|ISR - October 2005
Iroko securities, a London-based financial services provider specialising in sub- Saharan African debt, has launched the first structured note programme to repackage assets originating from the region. The US$500m SPHYNX Capital Markets PCC entity is also the first SPV established as a Mauritian protected cell company (PCC).
The first transaction originated under the programme - a US$20m repackaging of Ghanaian promissory notes - closed last month.
There have been one-off deals from the region before but no programmatic issuance, according to Colin Mercer, partner at Gide Loyrette Nouel, which acted as English legal counsel on the deal. "As well as cutting execution costs, the impetus to establish the programme lay in munimising custody and settlement issues in order to allow a broader range of investors to access the attractive yields offered on African credit risk.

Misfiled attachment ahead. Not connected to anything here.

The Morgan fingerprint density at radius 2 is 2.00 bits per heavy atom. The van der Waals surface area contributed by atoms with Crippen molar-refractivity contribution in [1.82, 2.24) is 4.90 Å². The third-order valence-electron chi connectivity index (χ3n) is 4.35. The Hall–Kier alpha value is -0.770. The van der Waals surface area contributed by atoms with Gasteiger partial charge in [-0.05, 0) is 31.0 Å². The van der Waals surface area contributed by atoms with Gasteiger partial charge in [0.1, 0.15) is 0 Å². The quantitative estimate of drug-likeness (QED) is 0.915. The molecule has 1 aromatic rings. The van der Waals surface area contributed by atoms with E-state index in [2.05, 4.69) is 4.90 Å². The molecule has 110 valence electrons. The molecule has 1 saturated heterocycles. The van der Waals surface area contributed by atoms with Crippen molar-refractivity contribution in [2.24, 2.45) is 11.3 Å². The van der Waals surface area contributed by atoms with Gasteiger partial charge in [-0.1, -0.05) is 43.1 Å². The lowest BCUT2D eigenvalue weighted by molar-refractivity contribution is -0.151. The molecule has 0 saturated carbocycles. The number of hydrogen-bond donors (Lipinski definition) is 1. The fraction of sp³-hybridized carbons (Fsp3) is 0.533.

Historically, one of the problems with African deals has been uncertainty about the trustworthiness of custodians," he says. But this issue has been clarified for the SPHYNX vehicle by getting Standard Bank on board as trustee.
The programme is also the first to take advantage of the PCC legislation that was established in Mauritius this year. Most offshore jurisdictions ate adding such structures to their armoury of structured finance solutions, following their introduction in Guernsey in 1998. PCCs reinforce the contractual ring-fencing central to all multi-issuance secured note programmes.
While promissory note deals are fairly common from sub-Saharan Africa. Mercer says another likely asset class to be securitised through the programme is trade receivables - although in reality any financial asset could be used.